“For days, I was locked in this bizarre and avoidable hell,” Amanda Zurawski said Tuesday outside the Texas state Capitol.
She’s one of five women suing the state over its restrictive abortion law after they were denied the procedure despite their lives being in danger—and their doctors confirming their fetuses would not survive birth. Their lawsuit seeks to affirm that doctors in Texas can provide abortions for certain medical exceptions, and seeks specific directives that outline what conditions qualify for a legal abortion in the state.
Here are the stories of each plaintiff and their experience with Texas’ abortion law, as detailed in statements to the media and in court documents:
Zurawski went through fertility treatments for over a year before she finally became pregnant with her first child. Eighteen weeks in, her doctor told her she had cervical insufficiency and that the fetus would eventually die.* She asked what her options were and her health care team said there was nothing they could do because of Texas’ anti-abortion law. Zurawksi’s doctors could not intervene until her fetus no longer had a detectable heartbeat or she herself became deathly ill—so she had to wait. Soon, Zurawksi developed sepsis, a life-threatening blood infection, and her family flew to her bedside, fearing her death. Doctors were finally able to induce delivery without violating Texas’ abortion law. “An abortion would have prevented the unnecessary harm and suffering that I endured, not only the psychological trauma that came with three days of waiting, but the physical harm my body suffered, the extent of which is still being determined.”
Hall became pregnant last year, but at 18 weeks her specialist told her that her baby had anencephaly, a life-threatening condition that prevents the fetus from developing a skull or brain. Hall’s doctor said she had two options: wait to miscarry or travel out of state to get a legal abortion. However, if Hall decided to go out of state, her doctor wouldn’t be able to send any of her medical records to her new out-of-state provider. Hall said she tried contacting other Texas doctors for help, but none would take her case. “Providers are scared to treat cases like ours without guidelines from the state, and more people will suffer and lose their lives if a change is not made,” she said outside the state Capitol Tuesday. Hall ended up booking a flight to Seattle to get an abortion. One year later, she’s pregnant again. “I compulsively look up every ache and pain, terrified that I will find myself in this unbearable situation again.”
Miller was pregnant with twins, and at her 12-week ultrasound, her doctor found that one of her fetuses had Trisomy 18, a rare birth defect that was preventing proper brain development. Her doctors said this fetus would likely not survive outside of Miller’s womb. Her Texas doctor said he could not help her and that she needed to go out of state to get an abortion. The longer she waited, the more endangered she would become, along with her remaining healthy fetus. She ended up traveling out of state to get an abortion. Speaking at Tuesday’s press conference, she acknowledged that she had access to critical resources to help her, including family to watch her 1-year-old son while she traveled and personal connections with doctors outside of Texas. “Layers of privilege should never determine which Texans can get access to the health care they need,” she said. Miller is currently pregnant with her remaining fetus.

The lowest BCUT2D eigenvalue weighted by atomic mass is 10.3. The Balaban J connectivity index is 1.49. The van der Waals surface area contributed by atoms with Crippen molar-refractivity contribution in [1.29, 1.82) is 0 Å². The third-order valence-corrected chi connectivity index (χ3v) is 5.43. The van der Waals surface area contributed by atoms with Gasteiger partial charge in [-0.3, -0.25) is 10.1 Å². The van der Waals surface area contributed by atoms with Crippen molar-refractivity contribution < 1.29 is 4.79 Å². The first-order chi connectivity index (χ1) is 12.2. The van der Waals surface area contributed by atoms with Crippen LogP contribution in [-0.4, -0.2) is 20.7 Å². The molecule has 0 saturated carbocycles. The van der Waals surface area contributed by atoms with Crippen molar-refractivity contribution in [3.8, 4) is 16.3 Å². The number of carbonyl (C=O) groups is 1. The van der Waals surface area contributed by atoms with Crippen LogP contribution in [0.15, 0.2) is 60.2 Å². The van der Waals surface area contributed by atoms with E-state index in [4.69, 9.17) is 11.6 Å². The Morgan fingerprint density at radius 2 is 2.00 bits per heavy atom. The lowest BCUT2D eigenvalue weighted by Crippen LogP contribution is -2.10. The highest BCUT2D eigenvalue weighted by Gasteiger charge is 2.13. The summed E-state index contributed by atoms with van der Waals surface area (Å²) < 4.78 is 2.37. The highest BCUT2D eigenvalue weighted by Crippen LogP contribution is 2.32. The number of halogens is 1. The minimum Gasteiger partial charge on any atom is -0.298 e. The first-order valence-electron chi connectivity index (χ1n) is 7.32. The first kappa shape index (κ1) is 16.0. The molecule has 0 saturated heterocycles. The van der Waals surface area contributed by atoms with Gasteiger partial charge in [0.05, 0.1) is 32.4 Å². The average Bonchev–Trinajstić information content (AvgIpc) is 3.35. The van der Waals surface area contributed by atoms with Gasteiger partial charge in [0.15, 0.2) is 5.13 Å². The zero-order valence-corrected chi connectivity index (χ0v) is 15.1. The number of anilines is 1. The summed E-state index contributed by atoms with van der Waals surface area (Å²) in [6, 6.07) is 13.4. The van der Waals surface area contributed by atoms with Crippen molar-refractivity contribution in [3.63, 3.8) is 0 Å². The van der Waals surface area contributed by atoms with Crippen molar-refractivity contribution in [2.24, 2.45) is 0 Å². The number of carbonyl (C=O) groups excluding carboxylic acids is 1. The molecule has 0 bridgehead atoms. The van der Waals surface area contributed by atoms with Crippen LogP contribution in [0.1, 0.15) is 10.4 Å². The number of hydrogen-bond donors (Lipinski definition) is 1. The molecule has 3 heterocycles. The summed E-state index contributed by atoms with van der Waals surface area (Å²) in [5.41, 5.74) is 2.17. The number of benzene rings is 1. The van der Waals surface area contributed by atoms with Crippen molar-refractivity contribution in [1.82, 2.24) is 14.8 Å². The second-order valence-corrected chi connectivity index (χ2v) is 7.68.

Zargarian found out she was pregnant in 2021, shortly before Texas’ abortion ban went into effect. A few months into her pregnancy, her water broke—known as premature rupture of membranes—and doctors said her fetus would not survive. “My heart broke into a million pieces,” she said. Her doctors said the fetus’ chances of survival were slim to none, and, under Texas’ abortion law, they couldn’t offer her an abortion until her life was actively in danger. One doctor eventually told her she was wasting her time in Texas trying to get the health care she needed, so she finally booked a flight to Colorado to get an abortion. “It was like Russian roulette knowing I was at risk of infection, hemorrhaging, or going into labor at any moment” of the two-and-a-half-hour flight.
Last year, Brandt, who is already mother to a 3-year-old son, discovered she was pregnant with twins. At her 12-week ultrasound, Brandt’s doctor informed her that one of the fetuses also had anencephaly and would not survive labor. However, the fetus still had a detectable heartbeat, taking abortion off the table under Texas law. According to the lawsuit, she had to travel out of state for an abortion to save the life of her remaining fetus. Brandt’s doctor was so fearful of documenting her abortion care, the lawsuit said, that he described her condition as “vanishing twin syndrome”—a completely different medical condition that causes a miscarriage.
Correction, March 8, 2023: This piece originally misstated the stage of pregnancy at which Zurawski received her diagnosis; she was 18 weeks pregnant, not six months.